A large new Danish-British study from the University of Copenhagen and University of Bristol documents for the first time a definite correlation between a high BMI and the risk of developing life-threatening cardiac disease.
Heart attack, atherosclerosis of the coronary arteries and angina – also called ischemic heart disease – are the most common causes of death in adults worldwide. In the US alone, 500,000 people die from heart disease each year. For the first time, researchers can now show that there is a direct correlation between a high Body Mass Index (BMI) and the risk of developing heart disease.
The new study is published in the esteemed journal PLOS Medicine on May 1. Here scientists from the University of Copenhagen and their colleagues at the University of Bristol show that obesity in itself is damaging to heart health. The results are based on a study of 75,627 individuals.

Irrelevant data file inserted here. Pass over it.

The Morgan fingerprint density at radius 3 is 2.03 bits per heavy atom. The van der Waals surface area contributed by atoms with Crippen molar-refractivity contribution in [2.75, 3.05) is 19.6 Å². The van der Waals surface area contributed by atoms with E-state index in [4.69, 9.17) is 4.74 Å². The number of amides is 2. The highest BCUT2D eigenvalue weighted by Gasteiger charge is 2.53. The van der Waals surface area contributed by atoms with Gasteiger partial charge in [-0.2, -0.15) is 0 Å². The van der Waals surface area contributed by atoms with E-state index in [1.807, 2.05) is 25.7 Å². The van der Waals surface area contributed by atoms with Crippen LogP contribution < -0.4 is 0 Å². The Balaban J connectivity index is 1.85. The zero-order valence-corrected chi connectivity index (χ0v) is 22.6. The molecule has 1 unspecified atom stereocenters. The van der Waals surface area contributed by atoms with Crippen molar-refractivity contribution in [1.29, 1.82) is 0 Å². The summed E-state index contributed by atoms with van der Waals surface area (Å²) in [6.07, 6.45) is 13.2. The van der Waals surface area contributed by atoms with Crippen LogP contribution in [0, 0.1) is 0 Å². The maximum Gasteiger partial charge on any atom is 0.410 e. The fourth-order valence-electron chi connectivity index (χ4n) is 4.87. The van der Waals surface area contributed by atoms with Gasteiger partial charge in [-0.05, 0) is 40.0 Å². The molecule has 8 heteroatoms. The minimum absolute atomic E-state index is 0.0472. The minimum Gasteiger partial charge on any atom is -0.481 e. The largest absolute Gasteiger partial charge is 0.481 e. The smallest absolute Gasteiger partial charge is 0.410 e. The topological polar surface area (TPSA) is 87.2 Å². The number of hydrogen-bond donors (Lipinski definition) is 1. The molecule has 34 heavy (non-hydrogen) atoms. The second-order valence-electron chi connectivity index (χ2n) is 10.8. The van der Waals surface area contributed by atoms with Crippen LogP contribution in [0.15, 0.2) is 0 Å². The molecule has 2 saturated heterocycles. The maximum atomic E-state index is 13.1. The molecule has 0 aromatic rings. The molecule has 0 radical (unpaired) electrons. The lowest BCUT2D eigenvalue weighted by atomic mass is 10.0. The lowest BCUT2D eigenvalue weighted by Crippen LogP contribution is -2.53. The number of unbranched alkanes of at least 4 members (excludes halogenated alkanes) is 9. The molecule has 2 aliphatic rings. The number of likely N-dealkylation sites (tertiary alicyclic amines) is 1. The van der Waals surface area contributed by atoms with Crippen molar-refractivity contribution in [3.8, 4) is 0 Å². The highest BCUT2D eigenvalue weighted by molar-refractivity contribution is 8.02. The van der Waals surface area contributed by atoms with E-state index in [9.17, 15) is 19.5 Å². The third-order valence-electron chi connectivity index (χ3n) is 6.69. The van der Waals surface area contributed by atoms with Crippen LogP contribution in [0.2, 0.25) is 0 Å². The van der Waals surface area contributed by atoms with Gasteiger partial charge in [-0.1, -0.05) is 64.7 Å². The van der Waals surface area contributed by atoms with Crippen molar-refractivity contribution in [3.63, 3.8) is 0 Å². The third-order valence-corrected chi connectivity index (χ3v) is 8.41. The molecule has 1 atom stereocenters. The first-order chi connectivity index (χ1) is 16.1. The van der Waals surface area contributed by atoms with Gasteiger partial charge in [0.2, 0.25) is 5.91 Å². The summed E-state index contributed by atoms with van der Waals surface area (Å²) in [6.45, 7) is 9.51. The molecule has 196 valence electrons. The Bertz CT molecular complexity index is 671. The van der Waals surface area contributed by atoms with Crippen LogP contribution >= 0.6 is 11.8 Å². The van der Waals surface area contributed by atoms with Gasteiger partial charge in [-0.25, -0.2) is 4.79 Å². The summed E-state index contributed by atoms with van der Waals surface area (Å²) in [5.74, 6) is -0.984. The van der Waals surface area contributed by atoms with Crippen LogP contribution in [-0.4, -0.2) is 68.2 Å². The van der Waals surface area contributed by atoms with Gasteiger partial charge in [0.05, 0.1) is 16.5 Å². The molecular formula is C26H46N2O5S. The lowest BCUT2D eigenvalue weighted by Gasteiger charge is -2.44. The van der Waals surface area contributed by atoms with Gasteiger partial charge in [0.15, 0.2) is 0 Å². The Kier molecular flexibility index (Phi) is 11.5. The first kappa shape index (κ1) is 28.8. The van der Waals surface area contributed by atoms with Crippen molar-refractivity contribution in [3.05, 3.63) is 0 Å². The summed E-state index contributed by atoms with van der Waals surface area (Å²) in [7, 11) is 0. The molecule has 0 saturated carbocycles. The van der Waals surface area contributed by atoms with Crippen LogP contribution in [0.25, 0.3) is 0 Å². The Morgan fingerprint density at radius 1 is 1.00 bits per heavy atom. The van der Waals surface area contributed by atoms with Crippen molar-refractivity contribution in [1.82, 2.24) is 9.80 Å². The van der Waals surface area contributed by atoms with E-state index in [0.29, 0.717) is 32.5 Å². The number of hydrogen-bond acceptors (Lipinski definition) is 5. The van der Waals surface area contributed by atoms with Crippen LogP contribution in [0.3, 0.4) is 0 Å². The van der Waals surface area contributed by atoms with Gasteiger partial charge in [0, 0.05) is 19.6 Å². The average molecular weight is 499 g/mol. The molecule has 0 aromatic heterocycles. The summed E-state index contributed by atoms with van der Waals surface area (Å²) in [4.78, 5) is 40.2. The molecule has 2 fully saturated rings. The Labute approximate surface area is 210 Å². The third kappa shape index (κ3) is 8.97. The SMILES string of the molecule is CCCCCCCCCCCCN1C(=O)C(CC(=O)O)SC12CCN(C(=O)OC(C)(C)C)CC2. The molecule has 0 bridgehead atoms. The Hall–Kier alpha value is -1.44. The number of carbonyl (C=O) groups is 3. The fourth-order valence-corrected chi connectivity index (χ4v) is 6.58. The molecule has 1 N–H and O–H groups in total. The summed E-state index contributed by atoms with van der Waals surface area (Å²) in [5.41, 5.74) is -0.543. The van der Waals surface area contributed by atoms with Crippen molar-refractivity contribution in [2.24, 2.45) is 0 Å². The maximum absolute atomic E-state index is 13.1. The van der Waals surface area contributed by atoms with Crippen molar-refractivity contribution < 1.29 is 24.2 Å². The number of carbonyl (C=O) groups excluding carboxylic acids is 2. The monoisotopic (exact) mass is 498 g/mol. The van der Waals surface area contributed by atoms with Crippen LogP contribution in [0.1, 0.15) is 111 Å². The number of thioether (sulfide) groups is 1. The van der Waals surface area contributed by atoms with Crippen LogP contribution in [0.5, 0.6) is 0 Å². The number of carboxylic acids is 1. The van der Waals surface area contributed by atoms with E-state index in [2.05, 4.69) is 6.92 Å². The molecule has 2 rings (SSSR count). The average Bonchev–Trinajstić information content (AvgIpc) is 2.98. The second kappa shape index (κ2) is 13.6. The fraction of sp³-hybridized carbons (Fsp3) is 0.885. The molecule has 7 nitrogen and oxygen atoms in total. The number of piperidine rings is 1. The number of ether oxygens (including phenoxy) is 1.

“Our study supports existing observational studies, but weighs much heavier as a scientific argument. A BMI increase of 4 kg/m2 increases the risk of heart disease by no less than 52 per cent,” says Professor Børge Nordestgaard, chief physician at Copenhagen University Hospital and clinical professor at The Faculty of Health and Medical Sciences, University of Copenhagen.
“By doing epidemiological studies combined with genetic analysis, we have been able to show in a group of nearly 76,000 persons that a high BMI is enough in itself to damage the heart. Observational studies have also suggested a relationship between heart disease and obesity, but that is not enough to prove a direct correlation”, says Nordestgaard.
“Obese people can share characteristics or lifestyle traits that have an influence on both the heart and weight. Or there can be a reverse causality – that is, it is the diseased heart that causes obesity and not the other way round,” he says.